Why Do My Teeth Hurt?
Posted December 30, 2020 by Dr. Brian Evans
Pain in your teeth is such a unique yet unpleasant feeling. The zings and throbbing that come along with a toothache are enough to make you miserable. We get it, and even though we don’t wish toothaches on anyone, the truth is, they happen. But sometimes the hardest part of treating a toothache is finding out what’s causing the pain in the first place. That’s where your dentist in Reno comes in.
Common Reasons Why Your Teeth Hurt
A toothache is often different from other pains we experience throughout our bodies. Most of the time, we can’t see that anything is wrong with our teeth, but we sure can feel it. While it’s important to have your dentist properly diagnose the source of a toothache, here are some of the most common reasons behind tooth pain.
A cavity is essentially a hole in the tooth. If left untreated over time, the cavity will become larger. If the cavity gets so big that it gets too close to the nerves, you will feel it. Cavities can usually be fixed through fillings, but cavities that are too big and too deep may require a root canal.
Caused by a bacterial infection, an abscess is a pocket of pus that can pop up on different areas of our mouths. The pain is usually a throbbing type and it can move into the ears and jaw. Sometimes, an abscess also causes facial swelling or a bad taste in your mouth.
- Broken Tooth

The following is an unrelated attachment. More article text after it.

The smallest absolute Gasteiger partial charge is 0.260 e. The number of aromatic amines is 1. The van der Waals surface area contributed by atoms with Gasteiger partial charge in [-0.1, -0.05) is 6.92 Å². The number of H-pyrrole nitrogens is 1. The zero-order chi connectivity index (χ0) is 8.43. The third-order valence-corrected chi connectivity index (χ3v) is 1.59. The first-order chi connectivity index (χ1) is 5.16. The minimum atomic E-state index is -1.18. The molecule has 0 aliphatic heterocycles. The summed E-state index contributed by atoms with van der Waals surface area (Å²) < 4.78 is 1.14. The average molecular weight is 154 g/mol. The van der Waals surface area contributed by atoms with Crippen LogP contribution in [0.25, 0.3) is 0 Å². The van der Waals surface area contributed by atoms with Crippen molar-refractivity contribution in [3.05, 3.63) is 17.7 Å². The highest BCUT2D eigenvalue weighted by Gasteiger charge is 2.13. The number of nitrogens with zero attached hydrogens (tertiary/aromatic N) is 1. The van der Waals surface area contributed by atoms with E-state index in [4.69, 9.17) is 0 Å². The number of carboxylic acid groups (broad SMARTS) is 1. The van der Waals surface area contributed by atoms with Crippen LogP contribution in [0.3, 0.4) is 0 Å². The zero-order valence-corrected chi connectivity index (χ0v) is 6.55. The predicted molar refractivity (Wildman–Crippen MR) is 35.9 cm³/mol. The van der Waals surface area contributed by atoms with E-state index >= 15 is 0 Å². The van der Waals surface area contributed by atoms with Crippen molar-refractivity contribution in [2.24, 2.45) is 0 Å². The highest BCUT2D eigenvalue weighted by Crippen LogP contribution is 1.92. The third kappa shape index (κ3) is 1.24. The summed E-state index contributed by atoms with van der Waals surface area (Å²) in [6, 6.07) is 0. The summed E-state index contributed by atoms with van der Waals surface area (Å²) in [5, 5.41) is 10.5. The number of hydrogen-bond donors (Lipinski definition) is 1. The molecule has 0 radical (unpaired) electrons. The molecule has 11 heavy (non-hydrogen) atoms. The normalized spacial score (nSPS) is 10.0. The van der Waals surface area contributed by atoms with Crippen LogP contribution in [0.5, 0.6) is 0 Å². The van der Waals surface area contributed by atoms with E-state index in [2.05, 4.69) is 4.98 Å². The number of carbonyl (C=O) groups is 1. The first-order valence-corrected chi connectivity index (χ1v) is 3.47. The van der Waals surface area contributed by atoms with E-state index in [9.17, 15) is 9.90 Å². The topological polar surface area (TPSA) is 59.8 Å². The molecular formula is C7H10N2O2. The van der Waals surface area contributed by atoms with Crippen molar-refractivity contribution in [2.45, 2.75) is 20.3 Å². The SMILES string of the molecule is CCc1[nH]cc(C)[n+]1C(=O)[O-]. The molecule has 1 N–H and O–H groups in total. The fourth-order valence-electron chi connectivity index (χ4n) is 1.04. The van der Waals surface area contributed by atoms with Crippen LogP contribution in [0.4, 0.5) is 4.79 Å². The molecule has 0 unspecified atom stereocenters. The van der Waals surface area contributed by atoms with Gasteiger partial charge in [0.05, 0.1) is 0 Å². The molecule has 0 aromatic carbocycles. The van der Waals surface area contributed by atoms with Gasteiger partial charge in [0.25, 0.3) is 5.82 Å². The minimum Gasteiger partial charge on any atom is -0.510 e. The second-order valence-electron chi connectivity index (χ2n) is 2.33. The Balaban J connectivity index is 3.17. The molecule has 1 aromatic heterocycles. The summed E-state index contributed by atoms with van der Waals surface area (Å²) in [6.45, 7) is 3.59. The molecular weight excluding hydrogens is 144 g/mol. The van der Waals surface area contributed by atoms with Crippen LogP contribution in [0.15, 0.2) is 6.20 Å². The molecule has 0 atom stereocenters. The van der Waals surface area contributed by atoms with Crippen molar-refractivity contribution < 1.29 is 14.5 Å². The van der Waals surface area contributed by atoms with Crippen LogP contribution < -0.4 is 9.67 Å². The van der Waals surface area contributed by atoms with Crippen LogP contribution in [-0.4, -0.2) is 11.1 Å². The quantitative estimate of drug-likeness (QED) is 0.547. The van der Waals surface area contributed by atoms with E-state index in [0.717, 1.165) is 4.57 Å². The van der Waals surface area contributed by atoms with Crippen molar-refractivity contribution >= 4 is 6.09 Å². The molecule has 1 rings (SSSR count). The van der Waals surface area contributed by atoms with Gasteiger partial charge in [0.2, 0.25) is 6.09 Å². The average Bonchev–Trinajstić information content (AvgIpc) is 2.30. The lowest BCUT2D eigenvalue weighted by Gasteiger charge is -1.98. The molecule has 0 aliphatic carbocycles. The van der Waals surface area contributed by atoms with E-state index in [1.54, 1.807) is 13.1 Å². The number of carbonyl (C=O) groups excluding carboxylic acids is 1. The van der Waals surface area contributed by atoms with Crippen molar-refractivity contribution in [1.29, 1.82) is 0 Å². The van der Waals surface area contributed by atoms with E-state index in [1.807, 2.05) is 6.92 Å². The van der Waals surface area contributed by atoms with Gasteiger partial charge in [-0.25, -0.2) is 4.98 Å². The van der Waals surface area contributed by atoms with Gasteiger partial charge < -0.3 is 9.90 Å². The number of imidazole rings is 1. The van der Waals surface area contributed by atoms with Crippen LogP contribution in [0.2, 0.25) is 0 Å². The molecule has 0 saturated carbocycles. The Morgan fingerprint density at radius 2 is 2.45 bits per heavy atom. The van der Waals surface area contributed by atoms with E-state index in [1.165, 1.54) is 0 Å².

Believe it or not, you can break or chip a tooth and not know it, that is until you feel it. A broken or chipped tooth can expose the nerves and cause pain.
- Clenching or Grinding
Habitually clenching your teeth when you’re stressed out or grinding your teeth at night can cause tooth pain. These habits can also lead to broken teeth as well as jaw pain.
- Gum Disease
It can be difficult to tell the difference between gum pain and tooth pain, and sometimes what we think is a toothache is actually a sign of gum disease. If not treated, gum disease can progress into more serious forms and increase pain, cause tooth loss, and even lead to other problems throughout the body.
The best way to find out why your teeth hurt is to schedule an appointment with your dentist in Reno. We’ll perform an in-depth examination and take any x-rays we may need to find out once and for all what’s causing your tooth pain. After we know the culprit, we’ll know exactly how to fix it.
What To Do For a Toothache
While you’re waiting for your dental appointment, there are several at-home toothache remedies you can try such as:
- Rinsing With Salt Water – Mix warm water with salt, take swig, swish, spit, and repeat. This can dry out any fluid that may be putting pressure on your nerves and ease the pain. You can repeat this several times throughout the day.
- Applying Ice – There’s a reason doctors recommend using ice to treat any injury — it works! Ice reduces inflammation and, in turn, can relieve any pressure on the nerves. Apply an ice pack wrapped in a towel directly to the outside of your cheek next to the painful area.
- Taking Anti-inflammatories – Another way to reduce inflammation is to take over-the-counter anti-inflammatory medicine. Take these as directed and if your health history allows, and never apply an anti-inflammatory medication directly on your gums or teeth.
- Using Anesthetic – The next best thing to getting your toothache treated is to temporarily numb the area through the use of an anesthetic. Pharmacies and grocery stores carry over-the-counter oral anesthetics for this exact purpose.
Depending on what’s causing your tooth pain, some of these tips may work better than others. Try a few and find what gives you the most relief. But remember, these remedies are temporary. It’s still important to get a proper diagnosis and treatment from your dentist in Reno.